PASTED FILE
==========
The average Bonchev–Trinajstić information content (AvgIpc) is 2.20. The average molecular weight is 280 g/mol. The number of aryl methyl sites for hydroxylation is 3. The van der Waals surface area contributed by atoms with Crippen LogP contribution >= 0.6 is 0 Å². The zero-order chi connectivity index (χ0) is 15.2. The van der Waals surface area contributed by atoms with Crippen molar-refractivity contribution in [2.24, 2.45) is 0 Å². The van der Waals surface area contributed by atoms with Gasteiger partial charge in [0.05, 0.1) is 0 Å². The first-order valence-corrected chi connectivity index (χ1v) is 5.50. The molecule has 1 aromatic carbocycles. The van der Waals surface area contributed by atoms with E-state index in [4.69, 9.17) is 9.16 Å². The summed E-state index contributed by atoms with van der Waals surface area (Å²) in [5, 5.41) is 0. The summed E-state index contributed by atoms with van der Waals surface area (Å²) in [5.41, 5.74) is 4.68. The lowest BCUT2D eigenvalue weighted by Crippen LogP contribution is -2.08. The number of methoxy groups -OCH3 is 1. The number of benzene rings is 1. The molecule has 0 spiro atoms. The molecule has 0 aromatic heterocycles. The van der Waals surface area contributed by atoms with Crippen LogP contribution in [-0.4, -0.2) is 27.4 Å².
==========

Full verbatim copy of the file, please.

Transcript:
The average Bonchev–Trinajstić information content (AvgIpc) is 2.20. The average molecular weight is 280 g/mol. The number of aryl methyl sites for hydroxylation is 3. The van der Waals surface area contributed by atoms with Crippen LogP contribution >= 0.6 is 0 Å². The zero-order chi connectivity index (χ0) is 15.2. The van der Waals surface area contributed by atoms with Crippen molar-refractivity contribution in [2.24, 2.45) is 0 Å². The van der Waals surface area contributed by atoms with Gasteiger partial charge in [0.05, 0.1) is 0 Å². The first-order valence-corrected chi connectivity index (χ1v) is 5.50. The molecule has 1 aromatic carbocycles. The van der Waals surface area contributed by atoms with E-state index in [4.69, 9.17) is 9.16 Å². The summed E-state index contributed by atoms with van der Waals surface area (Å²) in [5, 5.41) is 0. The summed E-state index contributed by atoms with van der Waals surface area (Å²) in [5.41, 5.74) is 4.68. The lowest BCUT2D eigenvalue weighted by Crippen LogP contribution is -2.08. The number of methoxy groups -OCH3 is 1. The number of benzene rings is 1. The molecule has 0 spiro atoms. The molecule has 0 aromatic heterocycles. The van der Waals surface area contributed by atoms with Crippen LogP contribution in [-0.4, -0.2) is 27.4 Å².